The better question would be what, and not who, the rapper Future is. Collecting a list of Future descriptors could be its own hobby: He’s a “bleeding cyborg” as The New York Times once labeled him, “spitballing weirdness” as Pitchfork said, and “the voice of hip-hop today,” as the Times argued in another recent feature. He makes “alien dreams”; he’s the Heinz in a “ketchup aisle that grows ever more crowded by the day.” The introduction to his latest mixtape, F.B.G.: The Movie, might offer a hint: He emits a series of sounds that devolve from simple braggadocio (“swagger on me…money on me”) into an almost incomprehensible list of words (“presidential…fifth war…fish scale…Gambino”), a celebration of unintelligibility. Formerly the oddball of popular rap music, Future has turned his trademark catalog of auto-tuned croons, vocal jabs, and raspy exclamations into a full-fledged powerhouse, dominating rap radio, releasing critically acclaimed albums, collaborating with Kanye West, and opening for Drake’s recent arena tour. He performed a breezy 50-minute set Sunday night at Concord Music Hall, just six days after he and his fiancée, the pop star Ciara, announced the birth of their first child—a boy named Future.
The first thing to notice is the voice. Future’s cadence is the musical equivalent of deckle-edge paper: coarse, gruff, elegant, and almost comforting. To trace the modulations would be foolish—there’s too much going on to map the inflections. At the show, he avoided much of the warping he employs on his records, using background vocals and the weight of his natural voice to create the necessary emphasis. With “Tony Montana,” a breakout song with Drake in which Future’s words sound like they’re being sewn together mid-sentence, he traded the special effects for more enunciation. During “T-Shirt” and “My Momma,” two of the most clamorous songs on his recent studio album Honest, he sounded as if he were vomiting the words into the microphone. The “My Momma” performance made use of aggressive strobe lighting, and was paired with blasts of smoke that enveloped the rapper. During “T-Shirt,” Future’s eyeballs looked ready to pop out of their sockets; his desperate “See how persistent I am?” plea at the climax of the song had the same irresistible fanaticism in person as in the recording.
Future’s use of auto-tune isn’t a maneuver to obscure his regular voice as much as a tool to inflate its urgency and soften its edges. He’s one of the few artists who’s figured out how to make auto-tune sound both insistent and forlorn. Like on Kanye’s breakthrough album 808s & Heartbreak, there’s a way to techno-croon without nettling vocal purists. His rendition of “Bugatti,” a song on which he delivers a mammoth, heavily auto-tuned hook, was so forceful that a friend turned to me mid-song with a look of complete astonishment. Future’s sound achieves an unparalleled strength: His performance of “Covered N Money” at Concord (elegant song titles have never been his forte), another roof-rattling song from Honest, demonstrated why his music has been an unrivaled presence on rap radio the last few years.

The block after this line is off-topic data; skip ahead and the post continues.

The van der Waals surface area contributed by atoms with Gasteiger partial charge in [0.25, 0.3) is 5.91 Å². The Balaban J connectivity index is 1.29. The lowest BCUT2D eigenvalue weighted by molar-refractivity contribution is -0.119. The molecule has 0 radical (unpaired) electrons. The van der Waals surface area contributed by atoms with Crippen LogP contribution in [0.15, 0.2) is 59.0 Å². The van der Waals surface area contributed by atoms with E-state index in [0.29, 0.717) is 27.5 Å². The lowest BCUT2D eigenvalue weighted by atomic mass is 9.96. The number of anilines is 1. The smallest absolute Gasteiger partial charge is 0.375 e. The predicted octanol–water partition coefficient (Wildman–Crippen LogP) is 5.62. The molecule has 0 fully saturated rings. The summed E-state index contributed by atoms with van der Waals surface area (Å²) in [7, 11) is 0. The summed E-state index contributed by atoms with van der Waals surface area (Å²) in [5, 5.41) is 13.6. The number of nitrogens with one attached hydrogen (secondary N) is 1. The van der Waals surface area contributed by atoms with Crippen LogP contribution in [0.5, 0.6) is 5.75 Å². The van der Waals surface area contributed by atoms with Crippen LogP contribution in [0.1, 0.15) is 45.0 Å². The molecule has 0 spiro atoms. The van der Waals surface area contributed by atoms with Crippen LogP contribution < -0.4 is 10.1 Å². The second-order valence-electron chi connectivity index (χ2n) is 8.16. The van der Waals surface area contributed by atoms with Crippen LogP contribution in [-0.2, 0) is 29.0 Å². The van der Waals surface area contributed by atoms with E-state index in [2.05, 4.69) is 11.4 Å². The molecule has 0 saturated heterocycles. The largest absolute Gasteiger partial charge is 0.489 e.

Future’s wordplay—if it can even be called that—is a version of free association. Videos of him working in the studio show him walking into the booth and blurting out as many words as can fit in the crevices of his beats. His words and sentences are constantly rearranged in such a way that he can flip intonations mid-word, or use different voices in the same sentence so that his words sound like they’re melting into each other. His lyrics aren’t documents to be studied: There’s no “message,” no “narrative” to design, no “wisdom” he hopes to impart. There’s no sanctimony or didacticism. He can be refreshingly frivolous. That doesn’t mean his music isn’t as challenging as some of rap music’s most forward-thinking material: Future can be as serious an artist as Drake and Kanye West. He mines his own insecurities with just as much acuity. His performance of the pop hit “Turn on the Lights” was genuinely affecting, and even the dizzy title track of Honest was done with some warmth. He ended the show with “Blood, Sweat, and Tears,” the final song on Honest, but his execution was pandering.
There are other artists who have sprouted in his mold: Rappers such as Young Thug, Rich Homie Quan, and Migos, and producers such as Mike WiLL Made It, Metro Boomin, and Sonny Digital are part of a Future-inspired Atlantan rap collective that has given new life to Southern hip-hop. For a genre that’s always been attached to its beginnings, this group has effectively moved rap music away from its lyrical, textual origins to a place where the primary concern is making music that simply sounds really cool—an honorable and much more difficult task than rap’s gatekeepers would admit. Few artists aside from Future have had more say in making rap music progressive, in making it tuneful, pop-ish, sentimental, thundering, and weird.
Yet the central problem Future encountered on Sunday is a common one with live rap nowadays: With a feature-heavy discography, it’s hard to do a full show without any corner-cutting. He blazed through his features on “Tapout,” “U.O.E.N.O.,” and “Bugatti” so quickly that he forgot to compensate for them later in the show, when he could have committed more time to full-length songs from Honest. He opened the concert with “Chosen One,” a little-known song from F.B.G. The Movie, then made an uneasy transition into what could be his strangest, most inventive rap single of the last few years: “Karate Chop.” Some of his more mercurial work, like “Sh!t,” involved Future shouting a sequence of gibberish in unison with the audience in what turned out to be a comical exhibition of confused crowd solidarity. For someone so committed to his craft, he was inexplicably cavalier with his delivery and song selection. Future always has a lot to say; he just never likes to spend much time saying it.